Al served on the Sister Bay Village Board in the 1950s, the Gibraltar School Board for 17 years in the ‘60s and ‘70s, and the county police commission. He laughs, saying, “I’ll tell you a little story about when I was on the village board. I made a motion to buy Mrs. Lamb’s property – the Helm’s property the village just bought for $4.8 million. It was for sale for $35,000. The motion was defeated 4-2.” The biggest challenge the village faced during his tenure, he says, “was over the issue of putting sewer and water in at the same time. When people complained we couldn’t afford to put in water, too, I said we couldn’t afford not to! We were right, too – look at the water quality issues other communities up here have had. When customers in the restaurant ask me if our water is safe to drink I pick up their glass and drink from it.”
Neither Al nor Ingert mention that they and their children – all of whom have at one time or still do work at the restaurant – have contributed to the community through the restaurant itself, although they frequently provide non-profit donations and event sponsorships. Al does note he has probably employed more than 2,000 people over the years, proudly pointing out that many worked at the restaurant for many years and/or “put themselves through school working here,” nodding my way as he remembers both statements to be true for me. (The longest tenured employee was June Kwaterski: she started waitressing for Al in 1949 when the restaurant opened and faithfully worked there in one capacity or another until she died a few years ago.)
Many locals and regulars would consider the “coffee table” one of the restaurant’s major contributions to the community. A large table in the back where people – mostly men, until recent years – gather before the breakfast rush and after the lunch and dinner rushes, it is probably the place to find out what people are doing, thinking, and talking about in Northern Door. Al recalls, “When my father-in-law came over here visiting from Sweden, he thought it was unbelievable and remarkable you could have a doctor, a lawyer, a banker, a teacher, an owner of a company, a carpenter, and a plumber all sitting at the same table. That wouldn’t have happened in Europe – at least not at that time – they were very class conscious.” Al is also proud that while discussions are frequently lively and heated all part and consider themselves as friends (Al has always been a staunch Democrat, but many coffee table regulars are Republicans).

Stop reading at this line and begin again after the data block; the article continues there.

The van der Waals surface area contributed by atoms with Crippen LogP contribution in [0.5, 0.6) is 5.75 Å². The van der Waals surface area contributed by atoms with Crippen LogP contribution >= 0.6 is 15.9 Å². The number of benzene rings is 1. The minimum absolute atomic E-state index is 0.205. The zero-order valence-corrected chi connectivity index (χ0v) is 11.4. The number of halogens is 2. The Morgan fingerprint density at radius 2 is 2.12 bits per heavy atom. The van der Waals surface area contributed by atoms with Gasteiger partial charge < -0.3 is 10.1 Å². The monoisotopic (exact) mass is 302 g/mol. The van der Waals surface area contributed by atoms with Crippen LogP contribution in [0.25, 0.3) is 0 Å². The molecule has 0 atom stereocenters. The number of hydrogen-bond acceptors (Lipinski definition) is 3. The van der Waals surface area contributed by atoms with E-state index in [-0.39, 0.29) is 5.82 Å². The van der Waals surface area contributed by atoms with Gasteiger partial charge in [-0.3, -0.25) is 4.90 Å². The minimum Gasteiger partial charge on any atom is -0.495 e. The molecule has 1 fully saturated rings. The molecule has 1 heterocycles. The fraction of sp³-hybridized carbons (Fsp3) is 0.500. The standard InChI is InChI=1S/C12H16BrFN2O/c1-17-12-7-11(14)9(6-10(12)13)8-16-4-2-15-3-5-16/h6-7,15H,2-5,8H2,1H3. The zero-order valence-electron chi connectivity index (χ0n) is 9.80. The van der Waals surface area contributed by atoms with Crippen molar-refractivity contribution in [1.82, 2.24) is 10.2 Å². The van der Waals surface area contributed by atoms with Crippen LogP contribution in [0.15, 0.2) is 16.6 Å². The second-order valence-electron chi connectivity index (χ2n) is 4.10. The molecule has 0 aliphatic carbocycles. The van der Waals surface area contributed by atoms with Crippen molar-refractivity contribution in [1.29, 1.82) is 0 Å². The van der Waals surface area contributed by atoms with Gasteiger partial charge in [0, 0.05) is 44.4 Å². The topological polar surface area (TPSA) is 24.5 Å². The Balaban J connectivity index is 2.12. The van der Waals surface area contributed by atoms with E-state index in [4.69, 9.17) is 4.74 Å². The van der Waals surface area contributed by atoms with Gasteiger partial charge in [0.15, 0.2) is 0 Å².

Al doesn’t get excited talking about celebrities that have eaten in the restaurant over the years, preferring instead to talk about politicians. He proudly notes, “One time, we had four different governors from four different states in here – Illinois, Minnesota, Wisconsin, and Indiana – eating at four different tables at the same time.” As to his current political concerns, he says, “The biggest thing right now is the election coming up. We’ve got to have a change of direction. We’re going the wrong way. There used to be a time when you came from America and you would to go Europe and they really respected you. Now, more people despise us than in any other given time. The one thing we haven’t learned is you can’t tell people how to live their lives. You just can’t tell other people how to live, in other countries or at home.”
Fairness and responsibility – for our own actions, for individuals we come across in our lives, and for our broader community – are key values to Al and Ingert. Indeed, neither have ever been afraid to take on duties assigned to employees. Waitresses scatter when they see Ingert coming, afraid of what cleaning chore she might undertake and who she might enlist to help. Well into his 70s, Al raced around the restaurant clearing tables and pouring water and coffee for customers and, his favorite, relieving the dishwashers, convinced he did dishes faster and better than anyone else. On rare occasions when waitresses were completely swamped, he started taking orders and serving tables. (He never wrote anything down, claiming a perfect memory. I suspect customers just meekly ate whatever he put before them.)
Even now, Al or Ingert are frequently out in front of the restaurant and gift shops sweeping, weeding, picking up garbage, hosing off sidewalks, and watering plants, and Al frequently still does the restaurant register evening close-out. Ingert laughs that she has always been largely behind the scenes, so “people don’t know who I am – they ask me all the time if Al is still living. Everyone always thought June was Al’s wife because she had worked there for so long and because people always saw her there. When they ask me that, I usually tell them he seemed okay at breakfast!”